Our Mothers, Grandmothers and teachers all tell us “don’t judge a book by it’s cover” but that is what we do. I think everyone is guilty of it at some point, both in the literal and metaphorical sense. When I write these posts I normally just leave my mind to flow but still have a general idea of where I want it to end up, but I just stopped to think about this one and it seems my logic is leading me somewhere unexpected. I wanted to write a deep piece about how you shouldn’t judge people by how they look but at this point I’m not quite sure if that is how it is going to turn out. Let’s launch into it anyway.

As I stand in a bookshop, let’s say Dundee Waterstones as it is a frankly gorgeous shop, I see a plethora of genres before me with an array of colour and style of covers. Bright pink with princesses- that’s probably a girl’s book, Leather bound with gold lettered embossing- a bible or perhaps something historical, Mary Berry or a cake- a cook book perhaps? Dark green or purple with a splash of ink and some mystic trinket, that’s more my style. You get the idea then you can general judge a physical book by its cover. Why? Because covers are designed to draw in the right people and to reflect the books contents. Sure, if you lose the dustjacket for a hardback it can be difficult to tell by the cover, but if the whole cover is there then to not judge it upon that to some extent is a bit of an insult to the artist who made it. Does this same principle apply to people though? Can you judge a person by how they dress?

Typically people dress in a way that allows them to express who they are or, perhaps more frequently, who they want to be. That is kind of what fashion is all about. It is your dustjacket. To pick on my now former flat for examples, Stephanie always went out clubbing in dark red lipstick and a figure hugging dress or a crop top and jeans because she wanted to show she was confident and attractive and feel that as well. Cathy went out almost every day in either short shorts or harem pants to show she was fun, original and frankly nuts and unafraid of hypothermia. While neither of these people would probably admit to be wanting to be judged by the way they look I feel that is exactly what they are actually wanting, at least on some level. We all do the same thing, so what’s the problem?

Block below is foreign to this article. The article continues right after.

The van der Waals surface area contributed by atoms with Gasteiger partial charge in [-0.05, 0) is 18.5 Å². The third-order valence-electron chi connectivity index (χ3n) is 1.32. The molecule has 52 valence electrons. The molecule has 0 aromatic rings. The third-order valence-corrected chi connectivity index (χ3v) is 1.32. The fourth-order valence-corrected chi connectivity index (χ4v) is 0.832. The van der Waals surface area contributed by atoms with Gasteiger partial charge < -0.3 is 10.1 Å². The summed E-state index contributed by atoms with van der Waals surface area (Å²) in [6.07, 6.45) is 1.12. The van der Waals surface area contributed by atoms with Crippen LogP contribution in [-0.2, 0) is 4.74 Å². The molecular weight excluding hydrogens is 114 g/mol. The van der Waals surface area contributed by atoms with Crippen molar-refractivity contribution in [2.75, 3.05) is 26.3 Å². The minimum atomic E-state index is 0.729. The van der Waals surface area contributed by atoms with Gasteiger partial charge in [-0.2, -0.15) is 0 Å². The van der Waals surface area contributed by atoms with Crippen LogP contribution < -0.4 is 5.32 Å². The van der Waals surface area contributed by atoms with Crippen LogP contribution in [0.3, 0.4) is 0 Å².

The problem is the word “judge”. The way I have used it thus far is to mean to get an impression of the person; however, it can be used in a way meaning to criticise and be judgemental about people. That is where I draw the line. I would be frankly disappointed if people didn’t formulate an impression of me based upon how I dress, I put a lot of time, money and effort into it; what I do take issue with though is when people use that impression to criticise and, for the lack of a better word, persecute people for how they dress. An example of this is where people may be dressed the clothes of the opposite gender and are harassed for that. Another example is where people are dressed in a way that is generally described as “chavvy”, designer trainers, crop top, shell suit and dreadful hair. Although you almost can’t help but be slightly judgemental about the way they are, possibly even slightly intimidated, it is still not acceptable to discriminate against them for it. Stephanie went out one night with her medic parents, dressed as chavs for a medical student night out- people crossed the road to avoid them and then the security at the club lectured them about not taking drugs or sneaking alcohol in, which they didn’t do to anyone else. This is the kind of judgement I am meaning.

Maybe then you shouldn’t “judge” a book by it’s cover, but you can certainly gain an impression of it.